creative making in uncertain times

In January 2019 Kate sent me the first chapter from Wheesht. I settled down with my coffee that Sunday morning to read ‘Don’t Ask’, and it hit me like a tonne of bricks

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Udal

In the spring of 2018, after a hard winter in which I’d been struggling with my depression, I spent some time in Berneray and North Uist. You can get a sense of how much I immediately loved the place, and how very much I enjoyed meeting Meg Rodger and learning more about her work –…

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Light and lambs

Hello everyone, it’s Tom here. I thought I’d pop in to share some of my photos from our recent Hebridean trip to the isle of Berneray (Eilean Bhearnaraigh). As a photographer, I find the ever-changing weather and shifting quality of light in Scotland’s Western Isles really stimulating in my work. On this trip we were…

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at lamraig cottage

We’ve just returned from a very relaxing break in Berneray and North Uist, staying in lamraig cottage – a beautiful Hebridean blackhouse: carefully restored, formerly occupied, and now run as a holiday rental by our friend Meg (of Birlinn Yarn fame). If you’ve read the Shieling section of my West Highland Way book, you’ll know…

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Making books by hand: part 3

Making Latitude Hello again, it’s Tom here with my third, and final, instalment about making my new book, Latitude. In my previous two posts I’ve spoken about the craft of bookbinding and the importance of the choice of materials to the finished book object. Today I’d like to tell you more about the concepts and…

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Hush

Have you ever visited Cowal? Bound by Loch Fyne on the west and the Firth of Clyde to the east, this peninsula extends, through a rolling landscape of hilly peaks, forestry, and sheltered coves, down to the Kyles of Bute. The minute you turn south of the A83, you realise why the area is often…

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Ootlier 2: Range

Hello – this is Tom today rather than Kate – I’m here to tell you about Ootlier 2, which has just been published today. I enjoy many different kinds of photography, and my Ootlier zines give me the opportunity to explore my ideas and practice in different ways. Last year you may remember that I…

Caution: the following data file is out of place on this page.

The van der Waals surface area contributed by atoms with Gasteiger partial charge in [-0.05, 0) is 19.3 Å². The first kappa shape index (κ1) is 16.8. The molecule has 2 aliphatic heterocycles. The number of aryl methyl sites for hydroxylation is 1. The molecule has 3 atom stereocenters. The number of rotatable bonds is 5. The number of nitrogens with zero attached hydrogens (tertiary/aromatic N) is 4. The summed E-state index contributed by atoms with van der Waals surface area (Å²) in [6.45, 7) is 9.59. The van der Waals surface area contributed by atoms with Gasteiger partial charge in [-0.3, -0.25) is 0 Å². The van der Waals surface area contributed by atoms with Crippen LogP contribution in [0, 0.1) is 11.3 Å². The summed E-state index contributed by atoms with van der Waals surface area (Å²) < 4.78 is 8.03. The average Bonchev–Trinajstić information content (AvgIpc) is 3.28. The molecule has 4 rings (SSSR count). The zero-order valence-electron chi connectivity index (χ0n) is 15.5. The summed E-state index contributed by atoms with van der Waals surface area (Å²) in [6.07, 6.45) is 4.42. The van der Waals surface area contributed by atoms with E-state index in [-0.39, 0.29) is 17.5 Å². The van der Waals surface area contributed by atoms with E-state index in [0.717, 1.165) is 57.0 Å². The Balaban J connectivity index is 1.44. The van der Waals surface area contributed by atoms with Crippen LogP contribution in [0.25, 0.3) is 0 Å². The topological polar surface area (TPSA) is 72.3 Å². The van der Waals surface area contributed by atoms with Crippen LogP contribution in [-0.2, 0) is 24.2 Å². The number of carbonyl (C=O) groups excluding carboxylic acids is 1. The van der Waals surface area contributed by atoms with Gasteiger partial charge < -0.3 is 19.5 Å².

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croft, craft, creativity

One of the many things I really like about the communities and cultures of crofting is their distinctive effect on the way people work. What I mean is this: in towns and cities, jobs tend to become more and more specialised, people do what they do within smaller and smaller categories, individual work occurs in…

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The work of water

This week’s West Highland Way club design is Stronachlachar – a loose-fitting tee, with, sinuous twisted stitches. The simple cables which twist over the surface of this design have a very direct inspiration in my local built environment, specifically the pipelines and waterworks of the Loch Katrine scheme, which runs from Stronachlachar all the way…

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Boxing day jumper

For the past six months I’ve been designing a collection. I have developed the ideas for six garments and six accessories, made swatches, knit prototypes, re-knit prototypes, re-knit again; drawn charts, produced grading spreadsheets, written patterns, re-written patterns, written patterns once again; edited the patterns, styled the designs, and, finally, modelled them myself. I’ve by…

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Snow Ball

Hiya! It is I, Bruce! As we all know, one of the most confusing things about living with humans is that the sounds they make (which they call words) can sometimes have several meanings. Today I am here to help you, my dog friends, by clarifying the double-meaning of one of these confusing sounds –…

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Introducing the West Highland Way club

I’m particularly excited about this year’s club and design collection. This is because it takes its inspiration from my home landscape and daily stomping ground: the West Highland Way. The West Highland Way is a long distance walking route of just under a hundred miles that travels from Milngavie in the south to Fort William…

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